Sápmi: Samernas eller skogsindustrins land? : En kritisk diskursanalys av samtida markanvändningskonflikter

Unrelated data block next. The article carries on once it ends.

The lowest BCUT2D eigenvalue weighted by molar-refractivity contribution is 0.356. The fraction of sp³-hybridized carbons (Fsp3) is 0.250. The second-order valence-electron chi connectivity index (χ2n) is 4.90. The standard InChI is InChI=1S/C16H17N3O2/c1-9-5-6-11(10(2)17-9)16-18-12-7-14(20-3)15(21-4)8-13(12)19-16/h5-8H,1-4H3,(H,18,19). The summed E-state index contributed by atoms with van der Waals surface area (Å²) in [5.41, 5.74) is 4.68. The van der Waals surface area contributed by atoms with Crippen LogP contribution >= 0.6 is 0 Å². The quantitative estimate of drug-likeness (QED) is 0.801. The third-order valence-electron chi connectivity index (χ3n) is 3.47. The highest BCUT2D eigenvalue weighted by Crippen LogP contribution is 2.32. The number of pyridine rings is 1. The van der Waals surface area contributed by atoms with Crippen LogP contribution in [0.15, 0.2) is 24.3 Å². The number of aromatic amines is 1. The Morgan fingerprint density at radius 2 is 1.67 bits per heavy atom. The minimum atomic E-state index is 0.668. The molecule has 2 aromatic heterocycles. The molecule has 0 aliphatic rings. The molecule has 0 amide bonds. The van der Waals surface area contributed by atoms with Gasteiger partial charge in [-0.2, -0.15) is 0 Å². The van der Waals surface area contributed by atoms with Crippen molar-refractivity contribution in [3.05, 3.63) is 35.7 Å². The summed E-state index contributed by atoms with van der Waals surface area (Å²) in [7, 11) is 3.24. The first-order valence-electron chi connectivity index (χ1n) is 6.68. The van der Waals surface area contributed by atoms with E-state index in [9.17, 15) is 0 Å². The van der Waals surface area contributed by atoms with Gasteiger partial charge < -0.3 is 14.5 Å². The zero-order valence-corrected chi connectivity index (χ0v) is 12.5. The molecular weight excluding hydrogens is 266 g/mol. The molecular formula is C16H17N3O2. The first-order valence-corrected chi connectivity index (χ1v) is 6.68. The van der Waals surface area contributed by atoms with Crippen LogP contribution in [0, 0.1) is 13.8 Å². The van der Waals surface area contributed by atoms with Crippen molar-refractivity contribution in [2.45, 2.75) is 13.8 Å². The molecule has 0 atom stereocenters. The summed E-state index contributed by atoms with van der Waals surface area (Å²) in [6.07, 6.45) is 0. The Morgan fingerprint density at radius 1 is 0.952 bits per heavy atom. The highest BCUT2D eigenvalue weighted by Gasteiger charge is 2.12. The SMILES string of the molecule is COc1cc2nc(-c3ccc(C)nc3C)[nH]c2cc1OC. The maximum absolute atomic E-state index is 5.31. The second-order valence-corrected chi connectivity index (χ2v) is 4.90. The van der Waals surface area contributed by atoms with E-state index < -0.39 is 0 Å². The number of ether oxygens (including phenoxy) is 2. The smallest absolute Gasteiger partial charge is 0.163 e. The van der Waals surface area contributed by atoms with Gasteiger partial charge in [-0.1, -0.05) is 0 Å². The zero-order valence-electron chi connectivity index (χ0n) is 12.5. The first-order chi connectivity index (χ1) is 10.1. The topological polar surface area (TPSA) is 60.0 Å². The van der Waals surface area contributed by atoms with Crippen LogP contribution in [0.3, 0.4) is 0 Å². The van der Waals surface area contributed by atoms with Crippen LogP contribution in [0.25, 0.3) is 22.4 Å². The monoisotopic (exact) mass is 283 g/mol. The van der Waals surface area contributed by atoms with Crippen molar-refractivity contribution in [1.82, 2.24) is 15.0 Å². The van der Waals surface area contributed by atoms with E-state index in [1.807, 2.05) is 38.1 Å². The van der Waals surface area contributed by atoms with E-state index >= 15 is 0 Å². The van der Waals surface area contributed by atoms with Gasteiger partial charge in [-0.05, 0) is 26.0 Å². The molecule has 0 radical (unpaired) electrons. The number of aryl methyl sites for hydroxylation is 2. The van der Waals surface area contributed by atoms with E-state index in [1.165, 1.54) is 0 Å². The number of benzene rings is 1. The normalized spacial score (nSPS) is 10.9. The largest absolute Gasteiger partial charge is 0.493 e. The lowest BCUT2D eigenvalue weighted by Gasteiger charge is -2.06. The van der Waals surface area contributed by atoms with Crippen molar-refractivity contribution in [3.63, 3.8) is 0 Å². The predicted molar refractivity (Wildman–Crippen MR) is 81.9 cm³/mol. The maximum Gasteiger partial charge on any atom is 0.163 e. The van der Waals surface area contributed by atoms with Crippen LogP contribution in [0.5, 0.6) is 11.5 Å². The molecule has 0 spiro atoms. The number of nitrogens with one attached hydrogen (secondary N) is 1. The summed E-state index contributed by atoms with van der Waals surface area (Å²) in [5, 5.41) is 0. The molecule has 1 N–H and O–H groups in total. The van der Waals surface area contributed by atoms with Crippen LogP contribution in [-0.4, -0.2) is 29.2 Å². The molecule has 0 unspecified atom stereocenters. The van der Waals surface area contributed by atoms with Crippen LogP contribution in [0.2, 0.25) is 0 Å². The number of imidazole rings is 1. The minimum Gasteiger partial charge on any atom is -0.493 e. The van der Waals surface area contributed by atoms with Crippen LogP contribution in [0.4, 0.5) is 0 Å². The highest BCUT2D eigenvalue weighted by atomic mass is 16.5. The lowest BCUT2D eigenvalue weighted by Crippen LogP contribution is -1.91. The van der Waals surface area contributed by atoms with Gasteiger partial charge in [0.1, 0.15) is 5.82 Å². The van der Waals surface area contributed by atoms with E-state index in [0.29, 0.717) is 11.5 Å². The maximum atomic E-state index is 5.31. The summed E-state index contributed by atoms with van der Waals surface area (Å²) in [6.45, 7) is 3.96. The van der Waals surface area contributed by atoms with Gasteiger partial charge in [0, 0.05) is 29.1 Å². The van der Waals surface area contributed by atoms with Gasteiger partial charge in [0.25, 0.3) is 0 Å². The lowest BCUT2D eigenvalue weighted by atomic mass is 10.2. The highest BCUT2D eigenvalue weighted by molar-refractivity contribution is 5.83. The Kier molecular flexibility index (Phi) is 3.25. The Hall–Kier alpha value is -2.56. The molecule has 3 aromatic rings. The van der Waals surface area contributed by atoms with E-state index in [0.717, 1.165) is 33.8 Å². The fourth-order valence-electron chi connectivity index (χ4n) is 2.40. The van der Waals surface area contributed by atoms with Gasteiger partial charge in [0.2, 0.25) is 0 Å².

Sammanfattning: The aim of this bachelor thesis is to critically examine the relationship between the Swedish state and the indigenous Sámi people, with special attention to land-use conflicts. Throughout history, the Swedish state has subjected the Sámi people to severe violations of their human and indigenous rights, such as forced relocation and land acquisition. Because of the historical context, and because it has been used in previous research on the Swedish-Sámi situation, the thesis uses settler colonial theory. The method is Fairclough’s critical discourse analysis (CDA) on communicative events from the government, state-owned forest enterprises and Sámi actors. Three research questions guided the analysis: 1) How does the proposed law of consultations describe the possibility for Sámi influence? 2) Are the state owned forestry enterprises reproducing settler colonial power structures in Sápmi? 3) How do Sámi actors describe the state’s forest politics? The conclusions were that it is uncertain if the proposed law of consultations satisfies requirements of free and prior informed consent (FPIC) as they are formulated in international law. Furthermore, the state-owned forestry enterprise Sveaskog reproduces settler colonial structures with some of their statements, for example by relating to state ownership of land that was stolen from Sámi people as unproblematic. Lastly, Sámi actors mostly portray the state’s forest politics in a negative light, emphasizing how the space for reindeer husbandry is shrinking due to irresponsible forestry methods.
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